Strauss-Kahn Released After Questioning
Dominique Strauss-Kahn, the former head of the International Monetary Fund, was released from police custody yesterday after almost two days of questioning as part of an investigation into a French prostitution ring.
Strauss-Kahn, 62, turned himself in Feb. 21 to answer questions and spent a night in a jail cell in Lille, in northern France. He will appear before judges leading the investigation on March 28, Le Monde said today, citing police documents.
“There is nothing you can read into his being released” to tell where the case may go, said Christopher Mesnooh, a Paris-based lawyer not involved in the case.
Strauss-Kahn could be named as a material witness or charged, a spokeswoman for the prosecution said, declining to be identified citing office policy. She did not immediately return calls today concerning Le Monde’s report.
He gave up his post as managing director of the IMF last year after being arrested in New York for sexually assaulting a hotel maid. Prosecutors dropped the case because of concerns about the woman’s credibility and Strauss-Kahn returned to France, where he faced separate accusations of attempted rape, which were also dropped.
Strauss-Kahn “answered all questions,” Frederique Baulieu, his lawyer, told television cameras outside the police station. “It is now in the hands of the judges.”
She did not immediately return calls today about the date of the next meeting.
French builder Eiffage SA (FRG) filed an embezzlement complaint after an internal probe found an employee spent as much as 50,000 euros ($66,000) to pay for women to travel as far as Washington to have sex with Strauss-Kahn.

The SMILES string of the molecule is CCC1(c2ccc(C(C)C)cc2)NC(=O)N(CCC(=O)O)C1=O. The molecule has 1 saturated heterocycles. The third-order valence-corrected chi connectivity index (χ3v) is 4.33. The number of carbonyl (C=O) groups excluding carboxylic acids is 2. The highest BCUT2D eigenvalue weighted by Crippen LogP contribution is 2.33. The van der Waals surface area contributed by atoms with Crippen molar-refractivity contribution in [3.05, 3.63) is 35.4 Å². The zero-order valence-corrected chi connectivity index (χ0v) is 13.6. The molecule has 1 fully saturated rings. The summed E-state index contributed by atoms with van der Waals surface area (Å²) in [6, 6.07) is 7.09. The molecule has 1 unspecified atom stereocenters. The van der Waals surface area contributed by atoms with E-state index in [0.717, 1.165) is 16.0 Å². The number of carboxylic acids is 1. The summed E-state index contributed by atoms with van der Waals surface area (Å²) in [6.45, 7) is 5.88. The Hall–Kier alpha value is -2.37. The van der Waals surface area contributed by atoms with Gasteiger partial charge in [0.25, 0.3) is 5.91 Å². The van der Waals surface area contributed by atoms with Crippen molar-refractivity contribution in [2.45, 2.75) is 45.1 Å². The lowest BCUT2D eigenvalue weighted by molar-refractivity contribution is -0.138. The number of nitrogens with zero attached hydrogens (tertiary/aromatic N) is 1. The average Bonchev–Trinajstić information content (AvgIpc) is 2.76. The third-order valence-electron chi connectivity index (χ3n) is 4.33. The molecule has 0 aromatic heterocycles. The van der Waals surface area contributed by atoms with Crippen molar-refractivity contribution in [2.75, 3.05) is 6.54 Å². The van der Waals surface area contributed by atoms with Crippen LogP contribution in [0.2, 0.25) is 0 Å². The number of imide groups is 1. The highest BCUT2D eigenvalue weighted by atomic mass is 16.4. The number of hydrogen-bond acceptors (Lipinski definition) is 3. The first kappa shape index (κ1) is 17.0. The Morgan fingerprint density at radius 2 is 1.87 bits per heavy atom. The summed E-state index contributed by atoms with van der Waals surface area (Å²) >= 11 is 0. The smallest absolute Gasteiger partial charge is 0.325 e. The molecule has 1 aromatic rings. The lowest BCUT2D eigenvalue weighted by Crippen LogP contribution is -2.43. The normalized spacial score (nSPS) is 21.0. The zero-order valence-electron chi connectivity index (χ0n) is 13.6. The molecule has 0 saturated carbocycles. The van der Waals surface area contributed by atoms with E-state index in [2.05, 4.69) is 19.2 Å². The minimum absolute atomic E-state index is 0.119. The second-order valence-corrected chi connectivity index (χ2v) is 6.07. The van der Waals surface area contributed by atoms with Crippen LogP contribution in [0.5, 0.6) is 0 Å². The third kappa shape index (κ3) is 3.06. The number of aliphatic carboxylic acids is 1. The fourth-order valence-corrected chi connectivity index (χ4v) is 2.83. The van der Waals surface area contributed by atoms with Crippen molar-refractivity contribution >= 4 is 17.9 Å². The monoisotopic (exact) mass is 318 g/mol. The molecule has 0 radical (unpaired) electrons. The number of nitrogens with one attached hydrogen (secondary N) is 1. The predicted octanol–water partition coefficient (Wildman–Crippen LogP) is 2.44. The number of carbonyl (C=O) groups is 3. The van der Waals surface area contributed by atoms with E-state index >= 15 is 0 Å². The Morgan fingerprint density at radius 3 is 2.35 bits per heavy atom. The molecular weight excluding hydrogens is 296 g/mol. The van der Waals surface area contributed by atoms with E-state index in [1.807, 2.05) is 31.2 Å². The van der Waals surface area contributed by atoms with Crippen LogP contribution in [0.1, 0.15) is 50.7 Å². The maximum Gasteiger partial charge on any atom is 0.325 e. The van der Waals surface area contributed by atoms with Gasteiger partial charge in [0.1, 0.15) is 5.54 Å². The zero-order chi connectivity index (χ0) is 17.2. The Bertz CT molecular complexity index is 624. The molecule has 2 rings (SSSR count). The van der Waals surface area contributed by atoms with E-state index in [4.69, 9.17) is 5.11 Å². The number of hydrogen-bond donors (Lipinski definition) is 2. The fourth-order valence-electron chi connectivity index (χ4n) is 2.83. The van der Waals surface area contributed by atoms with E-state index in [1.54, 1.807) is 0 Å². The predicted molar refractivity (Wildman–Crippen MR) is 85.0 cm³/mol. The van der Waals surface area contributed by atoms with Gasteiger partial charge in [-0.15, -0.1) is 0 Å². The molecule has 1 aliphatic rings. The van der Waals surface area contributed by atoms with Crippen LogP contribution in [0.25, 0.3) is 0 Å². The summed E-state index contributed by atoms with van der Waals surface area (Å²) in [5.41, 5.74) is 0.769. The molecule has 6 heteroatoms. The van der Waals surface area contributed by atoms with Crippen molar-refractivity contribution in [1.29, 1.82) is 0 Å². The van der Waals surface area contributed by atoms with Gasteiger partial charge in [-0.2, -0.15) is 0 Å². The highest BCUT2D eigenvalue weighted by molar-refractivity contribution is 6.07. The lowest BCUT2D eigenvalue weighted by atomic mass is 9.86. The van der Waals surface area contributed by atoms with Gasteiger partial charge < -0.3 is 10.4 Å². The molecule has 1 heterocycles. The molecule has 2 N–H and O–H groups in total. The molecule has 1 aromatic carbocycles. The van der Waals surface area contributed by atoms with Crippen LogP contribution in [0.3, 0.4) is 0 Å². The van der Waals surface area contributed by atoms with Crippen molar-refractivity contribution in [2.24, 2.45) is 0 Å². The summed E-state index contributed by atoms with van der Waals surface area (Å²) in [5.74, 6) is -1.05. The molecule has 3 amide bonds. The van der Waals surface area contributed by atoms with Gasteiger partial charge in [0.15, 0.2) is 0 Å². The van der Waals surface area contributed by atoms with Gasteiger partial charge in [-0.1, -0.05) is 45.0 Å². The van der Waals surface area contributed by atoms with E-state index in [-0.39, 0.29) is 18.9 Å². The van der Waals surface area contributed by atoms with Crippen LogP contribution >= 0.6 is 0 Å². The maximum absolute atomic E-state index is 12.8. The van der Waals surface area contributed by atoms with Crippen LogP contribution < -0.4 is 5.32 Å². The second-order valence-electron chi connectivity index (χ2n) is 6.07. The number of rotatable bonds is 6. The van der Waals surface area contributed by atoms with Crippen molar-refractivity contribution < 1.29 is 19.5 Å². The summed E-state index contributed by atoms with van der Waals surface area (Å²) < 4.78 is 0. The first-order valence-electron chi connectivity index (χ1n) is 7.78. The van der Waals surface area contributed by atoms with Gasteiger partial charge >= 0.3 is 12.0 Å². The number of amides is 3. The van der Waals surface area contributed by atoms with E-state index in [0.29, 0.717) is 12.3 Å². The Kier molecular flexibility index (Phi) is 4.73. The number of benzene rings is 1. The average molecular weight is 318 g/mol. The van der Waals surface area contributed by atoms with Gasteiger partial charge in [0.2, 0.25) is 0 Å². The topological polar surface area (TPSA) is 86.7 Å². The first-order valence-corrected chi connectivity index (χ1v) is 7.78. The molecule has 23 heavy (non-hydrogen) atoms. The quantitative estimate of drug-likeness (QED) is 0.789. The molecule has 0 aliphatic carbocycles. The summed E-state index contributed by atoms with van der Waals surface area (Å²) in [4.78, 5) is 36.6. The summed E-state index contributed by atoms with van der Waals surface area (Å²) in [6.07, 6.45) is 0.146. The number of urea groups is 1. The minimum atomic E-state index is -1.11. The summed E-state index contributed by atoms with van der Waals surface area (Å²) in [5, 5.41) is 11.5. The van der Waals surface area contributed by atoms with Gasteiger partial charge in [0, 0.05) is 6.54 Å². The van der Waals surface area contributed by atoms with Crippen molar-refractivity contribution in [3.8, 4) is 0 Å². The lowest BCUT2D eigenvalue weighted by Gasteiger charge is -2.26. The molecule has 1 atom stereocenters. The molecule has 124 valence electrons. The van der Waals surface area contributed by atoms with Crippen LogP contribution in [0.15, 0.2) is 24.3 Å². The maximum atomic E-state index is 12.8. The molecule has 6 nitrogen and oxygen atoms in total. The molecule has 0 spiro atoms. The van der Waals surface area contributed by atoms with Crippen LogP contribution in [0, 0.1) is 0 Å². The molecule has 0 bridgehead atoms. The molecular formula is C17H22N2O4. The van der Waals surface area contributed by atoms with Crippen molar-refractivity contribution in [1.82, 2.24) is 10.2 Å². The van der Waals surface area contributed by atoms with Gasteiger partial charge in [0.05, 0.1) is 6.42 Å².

Investigators are trying to determine whether Strauss-Kahn knew corporate money was used to pay the women and whether he played an active role organizing sex parties he allegedly attended, or knew the women attending were prostitutes.
Prostitution and paying for sex are legal in France, while procuring prostitutes for someone else isn’t.
Strauss-Kahn was also questioned by agents charged with internal investigations of the French police regarding his ties to a regional police chief indicted in the affair.
Strauss-Kahn has denied wrongdoing in relation to the investigation and said in a Nov. 11 statement from his lawyers that he wanted to be questioned, “to put an end to the dangerous and spiteful insinuations” in the media.
The Lille investigation has led to charges against eight people.
“A lot of other people associated with this affair have been indicted,” Mesnooh said. “Their links were a little more direct perhaps than the links of Mr. Strauss-Kahn with the prostitution side and the abuse of corporate assets side.”
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